Climate change could be bad for marginal population in developing countries as well as increase poverty, as showed in the recent study of global warming effect.
Another recent study suggested that climate change disaster could be prevented by investing more in female young education. The study has examined relation between socio-economics indicators with resiliance in the face of extreme weather.
The authors argue that global climate models predict a rise in extreme weather in the next century. Thus, it’s important to understand future interactions among adaptation costs, socioeconomic development, and climate change in developing countries. The study observed losses of life from floods and droughts during 1960-2003. Using a model involving three determinants: weather events, income per capita, and female education, the study concludes that countries with high female education weathered extreme weather events better than countries with equivalent income and weather conditions.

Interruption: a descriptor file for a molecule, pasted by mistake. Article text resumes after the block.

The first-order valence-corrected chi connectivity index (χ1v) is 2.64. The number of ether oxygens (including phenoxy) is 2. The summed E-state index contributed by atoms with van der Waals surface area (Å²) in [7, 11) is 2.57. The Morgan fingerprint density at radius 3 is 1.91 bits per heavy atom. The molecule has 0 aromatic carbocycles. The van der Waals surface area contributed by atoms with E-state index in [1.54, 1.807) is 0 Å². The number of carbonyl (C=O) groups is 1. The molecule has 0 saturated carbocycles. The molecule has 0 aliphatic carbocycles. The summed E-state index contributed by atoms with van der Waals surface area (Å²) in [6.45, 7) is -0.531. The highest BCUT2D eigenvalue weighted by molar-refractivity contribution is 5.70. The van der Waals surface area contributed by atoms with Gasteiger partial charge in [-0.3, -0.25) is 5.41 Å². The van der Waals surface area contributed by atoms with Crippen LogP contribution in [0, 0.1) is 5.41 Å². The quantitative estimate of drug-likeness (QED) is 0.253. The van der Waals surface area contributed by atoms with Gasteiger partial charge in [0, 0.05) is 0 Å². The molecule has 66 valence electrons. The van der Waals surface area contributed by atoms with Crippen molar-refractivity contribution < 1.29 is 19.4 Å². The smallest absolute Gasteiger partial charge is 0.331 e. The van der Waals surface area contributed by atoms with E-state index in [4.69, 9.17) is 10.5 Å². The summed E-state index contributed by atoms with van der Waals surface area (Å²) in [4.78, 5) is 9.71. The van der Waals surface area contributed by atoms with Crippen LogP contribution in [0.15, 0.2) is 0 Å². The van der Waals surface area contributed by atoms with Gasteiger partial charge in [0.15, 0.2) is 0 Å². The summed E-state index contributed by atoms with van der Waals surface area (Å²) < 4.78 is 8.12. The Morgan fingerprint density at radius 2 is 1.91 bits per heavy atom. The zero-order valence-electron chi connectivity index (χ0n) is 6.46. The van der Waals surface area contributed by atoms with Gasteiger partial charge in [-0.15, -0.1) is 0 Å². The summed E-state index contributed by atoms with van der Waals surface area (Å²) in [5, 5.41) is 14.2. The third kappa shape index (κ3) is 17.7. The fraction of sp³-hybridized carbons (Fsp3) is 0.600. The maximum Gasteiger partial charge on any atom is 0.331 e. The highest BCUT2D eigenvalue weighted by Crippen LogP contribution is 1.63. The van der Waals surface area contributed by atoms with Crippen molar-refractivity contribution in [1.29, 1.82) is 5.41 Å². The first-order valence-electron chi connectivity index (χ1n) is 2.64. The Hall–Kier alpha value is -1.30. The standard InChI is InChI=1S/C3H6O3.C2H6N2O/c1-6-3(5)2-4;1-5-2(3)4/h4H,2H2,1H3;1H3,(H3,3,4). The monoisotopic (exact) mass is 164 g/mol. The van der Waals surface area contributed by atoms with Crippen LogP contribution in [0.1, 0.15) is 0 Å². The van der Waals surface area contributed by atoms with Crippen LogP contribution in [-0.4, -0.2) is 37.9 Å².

The relationship between resilience in the face of extreme weather events and increases in female education expenditure holds when socioeconomic development continues but the climate does not change, and socioeconomic development continues with weather paths driven by “wet” and “dry” Global Climate Models.
The author suggest that educating young women may be one of the best climate change disaster prevention investments in addition to high social rates of return in overall sustainable development goals